Even if the arise of oxygen was due to tectonic shift, it does not explain the sudden arise complex life forms, like trilobite eyes. Where did the information to make advanced organisms come from ? And neither does it explain the nitrogen cycle, which is interdependent.

    http://elshamah.heavenforum.org/t1562-the-nitrogen-cicle-irreducible-interdependence-and-the-origin-of-life?highlight=nitrogen

    And neither complex capacities of cyanobacterias, which were able of extremy complex, interdependent and irredudibly complex mechanisms like photosynthesis, and nitrogenase.



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  • There are lots of routes for getting nitrogen into biotic circulation. Formaldehyde can generate sugars and sugars can release fixed (chemically active) nitrogen from nitrites as ammonia. Several other paths are available. Google is your friend and include the term pre-biotic. Choose scientific sites if you want to find actual science though.



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  • Otangelo Dec 7, 2014 at 6:55 am

    Even if the arise of oxygen was due to tectonic shift, it does not explain the sudden arise complex life forms, like trilobite eyes. Where did the information to make advanced organisms come from ? And neither does it explain the nitrogen cycle, which is interdependent.

    Tectonic shifts are about changes in climate, and the opening and closing of migration routes. These merely provide opportunities for evolutionary changes in new habitat niches. Once species are geographically separated and natural selection is picking the more competitive survivors in the new habitats, the ancestral form will branch into separate species.

    A shift like this one would produce a massive increase in fertile coastal areas.

    it does not explain the sudden arise complex life forms, like trilobite eyes.

    Eyes have independently evolved many times in marine organisms such as shellfish, spiders, insects, vertebrates. They gradually evolve from mere light sensitive spots which can detect shadows, to eyes like pin-hole cmeras and some with various material forming lenses. Many different levels of complexity are shown in modern animals, where the ability to see or detect shadows of predators, aids survival.



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  • @Alan

    A new book by Andreas Wagner has some interesting new expansions on the idea of probabilities of random mutations hitting useful outcomes for our compounded selection pressures. By investigating, with the use of simulations, the actual potential utility within the mutation space, the probabilities of hitting the jackpot go up considerably. Opsin in retinas could be a myriad of other actinic chemicals.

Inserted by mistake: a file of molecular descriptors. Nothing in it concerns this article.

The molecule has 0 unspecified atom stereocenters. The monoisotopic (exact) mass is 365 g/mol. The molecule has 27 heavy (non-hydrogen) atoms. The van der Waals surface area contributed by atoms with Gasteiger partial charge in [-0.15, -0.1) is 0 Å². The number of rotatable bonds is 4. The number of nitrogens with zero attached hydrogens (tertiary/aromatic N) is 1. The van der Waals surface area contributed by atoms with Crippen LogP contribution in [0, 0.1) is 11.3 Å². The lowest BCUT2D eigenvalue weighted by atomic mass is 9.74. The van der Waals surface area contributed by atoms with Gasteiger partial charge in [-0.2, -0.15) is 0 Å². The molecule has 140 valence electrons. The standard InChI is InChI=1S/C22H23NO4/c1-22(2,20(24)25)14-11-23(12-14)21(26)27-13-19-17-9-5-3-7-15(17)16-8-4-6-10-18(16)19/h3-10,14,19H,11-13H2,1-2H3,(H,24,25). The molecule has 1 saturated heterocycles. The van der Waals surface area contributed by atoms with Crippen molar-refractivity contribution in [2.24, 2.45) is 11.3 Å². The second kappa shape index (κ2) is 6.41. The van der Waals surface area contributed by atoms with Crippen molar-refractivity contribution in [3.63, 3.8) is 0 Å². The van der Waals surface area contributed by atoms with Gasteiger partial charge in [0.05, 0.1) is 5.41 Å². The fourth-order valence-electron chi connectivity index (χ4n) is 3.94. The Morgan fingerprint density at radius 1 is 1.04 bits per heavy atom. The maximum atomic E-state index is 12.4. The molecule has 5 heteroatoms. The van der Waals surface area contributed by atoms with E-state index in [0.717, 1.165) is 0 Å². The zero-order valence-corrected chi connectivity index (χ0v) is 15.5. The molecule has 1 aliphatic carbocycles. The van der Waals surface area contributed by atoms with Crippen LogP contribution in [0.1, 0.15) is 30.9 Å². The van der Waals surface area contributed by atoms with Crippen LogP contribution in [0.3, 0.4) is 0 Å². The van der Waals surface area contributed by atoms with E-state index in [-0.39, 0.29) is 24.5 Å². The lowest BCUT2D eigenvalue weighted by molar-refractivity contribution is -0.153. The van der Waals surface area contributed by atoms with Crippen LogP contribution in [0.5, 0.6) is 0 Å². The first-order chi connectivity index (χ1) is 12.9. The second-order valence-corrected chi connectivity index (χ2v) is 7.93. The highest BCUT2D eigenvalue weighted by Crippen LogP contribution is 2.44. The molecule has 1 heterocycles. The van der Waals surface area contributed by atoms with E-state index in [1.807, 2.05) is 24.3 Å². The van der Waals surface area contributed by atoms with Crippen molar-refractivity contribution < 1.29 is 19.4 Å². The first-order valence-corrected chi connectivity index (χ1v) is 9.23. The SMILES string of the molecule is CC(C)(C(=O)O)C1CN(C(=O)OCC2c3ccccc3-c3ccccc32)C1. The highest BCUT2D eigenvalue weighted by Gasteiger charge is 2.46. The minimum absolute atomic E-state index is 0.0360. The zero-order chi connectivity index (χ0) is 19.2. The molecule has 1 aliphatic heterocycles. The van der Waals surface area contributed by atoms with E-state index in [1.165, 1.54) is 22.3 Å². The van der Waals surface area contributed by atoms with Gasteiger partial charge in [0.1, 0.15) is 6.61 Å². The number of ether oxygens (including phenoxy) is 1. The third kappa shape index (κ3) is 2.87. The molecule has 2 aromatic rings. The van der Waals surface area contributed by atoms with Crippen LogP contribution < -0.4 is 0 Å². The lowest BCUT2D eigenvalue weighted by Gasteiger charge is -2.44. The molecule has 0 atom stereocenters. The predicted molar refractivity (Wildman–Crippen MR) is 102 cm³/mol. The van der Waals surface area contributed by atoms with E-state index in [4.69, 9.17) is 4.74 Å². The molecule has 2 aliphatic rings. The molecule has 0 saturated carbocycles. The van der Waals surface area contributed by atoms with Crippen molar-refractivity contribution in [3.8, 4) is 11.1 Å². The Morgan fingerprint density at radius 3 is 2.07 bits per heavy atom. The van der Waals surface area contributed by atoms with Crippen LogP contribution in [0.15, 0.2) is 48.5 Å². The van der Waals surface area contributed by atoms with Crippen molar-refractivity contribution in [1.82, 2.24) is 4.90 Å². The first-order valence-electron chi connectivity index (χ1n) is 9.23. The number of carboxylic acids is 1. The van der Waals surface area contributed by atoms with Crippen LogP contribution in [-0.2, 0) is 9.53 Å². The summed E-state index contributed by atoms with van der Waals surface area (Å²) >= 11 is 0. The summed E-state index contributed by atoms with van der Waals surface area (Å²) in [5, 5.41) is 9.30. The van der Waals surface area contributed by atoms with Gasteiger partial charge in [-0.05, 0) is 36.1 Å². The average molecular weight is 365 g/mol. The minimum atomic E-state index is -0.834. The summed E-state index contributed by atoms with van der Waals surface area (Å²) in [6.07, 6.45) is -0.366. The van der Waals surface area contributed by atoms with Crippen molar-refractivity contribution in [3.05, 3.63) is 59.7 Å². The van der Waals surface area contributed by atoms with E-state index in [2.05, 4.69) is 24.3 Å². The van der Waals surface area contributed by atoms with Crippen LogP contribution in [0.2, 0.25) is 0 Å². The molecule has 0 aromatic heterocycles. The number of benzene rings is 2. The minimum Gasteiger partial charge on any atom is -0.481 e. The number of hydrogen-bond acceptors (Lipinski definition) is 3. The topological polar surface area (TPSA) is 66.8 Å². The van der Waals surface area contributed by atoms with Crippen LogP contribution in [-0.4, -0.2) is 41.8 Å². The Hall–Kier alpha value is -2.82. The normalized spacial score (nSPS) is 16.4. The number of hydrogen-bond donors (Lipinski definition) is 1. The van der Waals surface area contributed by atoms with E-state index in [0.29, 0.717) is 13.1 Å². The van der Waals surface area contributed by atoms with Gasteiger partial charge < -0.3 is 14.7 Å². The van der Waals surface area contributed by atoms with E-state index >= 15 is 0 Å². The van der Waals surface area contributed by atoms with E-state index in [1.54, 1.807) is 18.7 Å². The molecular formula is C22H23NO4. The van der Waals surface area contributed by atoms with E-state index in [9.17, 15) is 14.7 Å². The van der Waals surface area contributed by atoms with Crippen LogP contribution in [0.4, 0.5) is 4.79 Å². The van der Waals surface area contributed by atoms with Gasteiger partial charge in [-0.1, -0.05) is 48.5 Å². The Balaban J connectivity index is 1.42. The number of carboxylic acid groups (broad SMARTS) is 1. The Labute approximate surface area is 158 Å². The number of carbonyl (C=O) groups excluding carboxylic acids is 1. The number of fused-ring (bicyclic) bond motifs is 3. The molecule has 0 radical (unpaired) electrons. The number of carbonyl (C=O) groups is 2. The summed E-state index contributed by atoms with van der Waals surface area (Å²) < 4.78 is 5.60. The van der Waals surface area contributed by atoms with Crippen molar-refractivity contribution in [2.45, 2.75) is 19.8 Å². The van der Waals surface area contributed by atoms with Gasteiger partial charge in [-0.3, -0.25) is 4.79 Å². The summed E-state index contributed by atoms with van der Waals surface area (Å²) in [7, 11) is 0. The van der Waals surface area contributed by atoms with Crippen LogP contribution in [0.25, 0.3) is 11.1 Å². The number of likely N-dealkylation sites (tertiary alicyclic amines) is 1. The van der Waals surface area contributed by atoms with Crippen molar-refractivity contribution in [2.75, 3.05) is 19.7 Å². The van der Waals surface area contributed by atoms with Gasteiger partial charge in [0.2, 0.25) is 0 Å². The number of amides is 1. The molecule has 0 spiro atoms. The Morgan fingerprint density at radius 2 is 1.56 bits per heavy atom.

You can still catch him on last weeks “Start the Week”.



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  • phil rimmer Dec 7, 2014 at 8:05 am

    @Alan

    A new book by Andreas Wagner has some interesting new expansions on the idea of probabilities of random mutations hitting useful outcomes for our compounded selection pressures.

    When it comes to probabilities, the sheer numbers of single celled organisms in an ocean of water, over millions/billions of years, stacks the odds quite heavily.



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  • Otangelo Dec 7, 2014 at 6:55 am

    @link In short :

    The short argument :

    Without cyanobacteria – not enough fixed nitrogen is available.

    Very short argument. – Anaerobic single celled organisms existed by chemosynthesis, for millions of years before photosynthesising Cyanobacteria or nitrogen cycles evolved.

    The ATP is needed to fuel the activity of nitrogenase, the enzymatic complex capable to fix atmospheric N2, which is irreversibly inhibited in the presence of oxygen (Bergman et al., 1997). Tomitani et al. (2006) suggested, on the basis of genetic distances and fossil calibrations, an age ranging from 2450 to 2100 million years ago (MYA) for heterocystous cyanobacteria, which may predate the rise of atmospheric oxygen at about 2300 MYA.
    http://www.nature.com/ismej/journal/v4/n6/full/ismej20102a.html